Elmer Brown Mason (1877–1955) was an American writer. He studied at Yale for a period, but then transferred to Princeton, from which he graduated in 1903. Mason became an entomologist for the now-defunct Bureau of Entomology (USDA) in 1910. In addition, he was a seasoned world traveler. In 1915, his fantastic stories of scientists hunting rare species in the remote corners of the world started appearing. Of note were the five stories featuring swamp-guide, Wandering Smith, in The Popular Magazine, especially "The Golden Anaconda"; and the variety of tales in All-Story Weekly, highlighted by the horror-filled lost-race novelette "Black Butterflies," set in Borneo, and its sequel, "Red Tree-Frogs."
Mason was gassed in France during World War I, suffering permanent disabilities, which sidetracked his writing career. His globe-trotting ceased and his stories exchanged the fantastic for the domestic. His fiction writing career petered out around 1926.
"Black Butterflies," was included in the anthology Rainbow Fantasia: 35 Spectrumatic Tales of Wonder ed. by Forrest J. Ackerman; Anne Hardin.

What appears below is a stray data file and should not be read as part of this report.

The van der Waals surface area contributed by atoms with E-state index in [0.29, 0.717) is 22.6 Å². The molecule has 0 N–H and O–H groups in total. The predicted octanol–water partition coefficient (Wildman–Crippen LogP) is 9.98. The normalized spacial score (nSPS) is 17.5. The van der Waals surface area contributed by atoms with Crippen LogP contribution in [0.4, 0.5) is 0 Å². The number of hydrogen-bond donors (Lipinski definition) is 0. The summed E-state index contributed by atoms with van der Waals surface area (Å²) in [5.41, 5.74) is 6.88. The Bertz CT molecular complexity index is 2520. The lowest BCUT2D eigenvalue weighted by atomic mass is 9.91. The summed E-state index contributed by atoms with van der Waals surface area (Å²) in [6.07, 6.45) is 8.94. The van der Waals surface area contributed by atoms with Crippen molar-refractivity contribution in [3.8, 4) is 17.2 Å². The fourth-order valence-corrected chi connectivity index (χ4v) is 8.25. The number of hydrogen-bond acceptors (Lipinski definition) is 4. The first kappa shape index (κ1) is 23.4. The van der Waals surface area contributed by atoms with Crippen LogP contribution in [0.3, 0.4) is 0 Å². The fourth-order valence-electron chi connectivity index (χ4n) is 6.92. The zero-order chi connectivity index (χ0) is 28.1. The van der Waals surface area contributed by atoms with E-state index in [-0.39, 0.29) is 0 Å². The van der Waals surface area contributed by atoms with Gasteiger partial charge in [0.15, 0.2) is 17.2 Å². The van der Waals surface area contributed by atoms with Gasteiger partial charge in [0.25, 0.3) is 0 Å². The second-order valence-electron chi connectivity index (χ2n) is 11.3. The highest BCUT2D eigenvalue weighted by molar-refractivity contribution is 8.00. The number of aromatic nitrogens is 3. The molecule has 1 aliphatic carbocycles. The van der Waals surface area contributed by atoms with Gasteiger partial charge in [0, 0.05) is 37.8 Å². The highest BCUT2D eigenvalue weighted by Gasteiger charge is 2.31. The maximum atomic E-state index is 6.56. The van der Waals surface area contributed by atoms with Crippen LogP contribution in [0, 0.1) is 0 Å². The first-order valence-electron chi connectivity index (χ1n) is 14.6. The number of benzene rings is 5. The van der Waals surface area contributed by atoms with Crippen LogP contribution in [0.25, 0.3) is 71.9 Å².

Pulp magazines (often referred to as "the pulps") were inexpensive fiction magazines that were published from 1896 to the 1950s. The term pulp derives from the cheap wood pulp paper on which the magazines were printed. In contrast, magazines printed on higher-quality paper were called "glossies" or "slicks". The typical pulp magazine had 128 pages; it was 7 inches (18 cm) wide by 10 inches (25 cm) high, and 0.5 inches (1.3 cm) thick, with ragged, untrimmed edges.
The pulps gave rise to the term pulp fiction in reference to run-of-the-mill, low-quality literature. Pulps were the successors to the penny dreadfuls, dime novels, and short-fiction magazines of the 19th century. Although many respected writers wrote for pulps, the magazines were best known for their lurid, exploitative, and sensational subject matter. Modern superhero comic books are sometimes considered descendants of "hero pulps"; pulp magazines often featured illustrated novel-length stories of heroic characters, such as Flash Gordon, The Shadow, Doc Savage, and The Phantom Detective.The Popular Magazine
The Popular Magazine was an early American literary magazine that ran for 612 issues from November 1903 to October 1931. It featured short fiction, novellas, serialized larger works, and even entire short novels. The magazine's subject matter ranged over a number of genres, although it tended somewhat towards men's adventure stories, particularly in the waning years of the publication when the vogue for hardboiled fiction was strong. The Popular Magazine touted itself as "a magazine for men and women who like to read about men." The magazine had its headquarters in New York City.